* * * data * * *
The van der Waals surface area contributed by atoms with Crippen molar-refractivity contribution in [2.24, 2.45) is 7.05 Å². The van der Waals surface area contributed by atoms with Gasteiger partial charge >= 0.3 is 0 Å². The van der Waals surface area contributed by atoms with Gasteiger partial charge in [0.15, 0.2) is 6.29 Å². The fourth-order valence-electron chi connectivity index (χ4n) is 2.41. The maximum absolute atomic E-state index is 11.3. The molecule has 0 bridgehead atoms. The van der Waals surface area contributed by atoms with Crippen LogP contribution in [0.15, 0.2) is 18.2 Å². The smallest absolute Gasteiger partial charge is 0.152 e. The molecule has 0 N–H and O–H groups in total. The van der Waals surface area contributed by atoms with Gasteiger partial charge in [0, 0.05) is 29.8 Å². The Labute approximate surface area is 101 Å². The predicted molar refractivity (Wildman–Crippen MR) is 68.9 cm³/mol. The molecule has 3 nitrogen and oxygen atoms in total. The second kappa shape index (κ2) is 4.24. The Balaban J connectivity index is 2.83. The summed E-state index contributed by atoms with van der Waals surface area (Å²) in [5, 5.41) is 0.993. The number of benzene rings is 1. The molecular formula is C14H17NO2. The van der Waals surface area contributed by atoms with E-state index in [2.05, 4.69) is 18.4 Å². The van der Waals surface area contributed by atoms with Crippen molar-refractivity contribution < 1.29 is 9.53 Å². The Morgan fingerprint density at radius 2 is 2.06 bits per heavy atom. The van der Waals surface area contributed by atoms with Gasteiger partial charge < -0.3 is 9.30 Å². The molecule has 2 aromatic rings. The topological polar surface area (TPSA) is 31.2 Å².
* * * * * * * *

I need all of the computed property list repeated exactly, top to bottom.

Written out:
The van der Waals surface area contributed by atoms with Crippen molar-refractivity contribution in [2.24, 2.45) is 7.05 Å². The van der Waals surface area contributed by atoms with Gasteiger partial charge >= 0.3 is 0 Å². The van der Waals surface area contributed by atoms with Gasteiger partial charge in [0.15, 0.2) is 6.29 Å². The fourth-order valence-electron chi connectivity index (χ4n) is 2.41. The maximum absolute atomic E-state index is 11.3. The molecule has 0 bridgehead atoms. The van der Waals surface area contributed by atoms with Crippen LogP contribution in [0.15, 0.2) is 18.2 Å². The smallest absolute Gasteiger partial charge is 0.152 e. The molecule has 0 N–H and O–H groups in total. The van der Waals surface area contributed by atoms with Gasteiger partial charge in [0, 0.05) is 29.8 Å². The Labute approximate surface area is 101 Å². The predicted molar refractivity (Wildman–Crippen MR) is 68.9 cm³/mol. The molecule has 3 nitrogen and oxygen atoms in total. The second kappa shape index (κ2) is 4.24. The Balaban J connectivity index is 2.83. The summed E-state index contributed by atoms with van der Waals surface area (Å²) in [5, 5.41) is 0.993. The number of benzene rings is 1. The molecular formula is C14H17NO2. The van der Waals surface area contributed by atoms with E-state index in [2.05, 4.69) is 18.4 Å². The van der Waals surface area contributed by atoms with Crippen molar-refractivity contribution < 1.29 is 9.53 Å². The Morgan fingerprint density at radius 2 is 2.06 bits per heavy atom. The van der Waals surface area contributed by atoms with Gasteiger partial charge < -0.3 is 9.30 Å². The molecule has 2 aromatic rings. The topological polar surface area (TPSA) is 31.2 Å².